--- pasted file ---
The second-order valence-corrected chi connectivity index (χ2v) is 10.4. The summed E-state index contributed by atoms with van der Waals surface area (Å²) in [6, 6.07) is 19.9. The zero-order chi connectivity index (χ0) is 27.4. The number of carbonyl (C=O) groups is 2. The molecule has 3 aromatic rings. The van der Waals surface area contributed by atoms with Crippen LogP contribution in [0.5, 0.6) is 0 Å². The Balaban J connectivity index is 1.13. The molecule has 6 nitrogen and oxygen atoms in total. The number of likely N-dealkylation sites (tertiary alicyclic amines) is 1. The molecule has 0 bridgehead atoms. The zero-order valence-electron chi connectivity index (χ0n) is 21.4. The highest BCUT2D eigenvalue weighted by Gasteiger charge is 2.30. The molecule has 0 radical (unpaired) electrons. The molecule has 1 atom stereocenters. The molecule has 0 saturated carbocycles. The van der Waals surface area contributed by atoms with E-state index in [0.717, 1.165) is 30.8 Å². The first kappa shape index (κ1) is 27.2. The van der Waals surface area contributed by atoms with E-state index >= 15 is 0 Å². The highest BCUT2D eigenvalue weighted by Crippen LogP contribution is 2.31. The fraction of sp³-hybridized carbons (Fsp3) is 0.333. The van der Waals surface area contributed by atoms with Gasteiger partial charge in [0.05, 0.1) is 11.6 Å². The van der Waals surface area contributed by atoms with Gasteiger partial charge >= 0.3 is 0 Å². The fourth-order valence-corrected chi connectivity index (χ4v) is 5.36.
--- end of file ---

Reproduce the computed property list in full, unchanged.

The second-order valence-corrected chi connectivity index (χ2v) is 10.4. The summed E-state index contributed by atoms with van der Waals surface area (Å²) in [6, 6.07) is 19.9. The zero-order chi connectivity index (χ0) is 27.4. The number of carbonyl (C=O) groups is 2. The molecule has 3 aromatic rings. The van der Waals surface area contributed by atoms with Crippen LogP contribution in [0.5, 0.6) is 0 Å². The Balaban J connectivity index is 1.13. The molecule has 6 nitrogen and oxygen atoms in total. The number of likely N-dealkylation sites (tertiary alicyclic amines) is 1. The molecule has 0 bridgehead atoms. The zero-order valence-electron chi connectivity index (χ0n) is 21.4. The highest BCUT2D eigenvalue weighted by Gasteiger charge is 2.30. The molecule has 0 radical (unpaired) electrons. The molecule has 1 atom stereocenters. The molecule has 0 saturated carbocycles. The van der Waals surface area contributed by atoms with E-state index in [0.717, 1.165) is 30.8 Å². The first kappa shape index (κ1) is 27.2. The van der Waals surface area contributed by atoms with E-state index >= 15 is 0 Å². The highest BCUT2D eigenvalue weighted by Crippen LogP contribution is 2.31. The fraction of sp³-hybridized carbons (Fsp3) is 0.333. The van der Waals surface area contributed by atoms with Gasteiger partial charge in [0.05, 0.1) is 11.6 Å². The van der Waals surface area contributed by atoms with Gasteiger partial charge >= 0.3 is 0 Å². The fourth-order valence-corrected chi connectivity index (χ4v) is 5.36.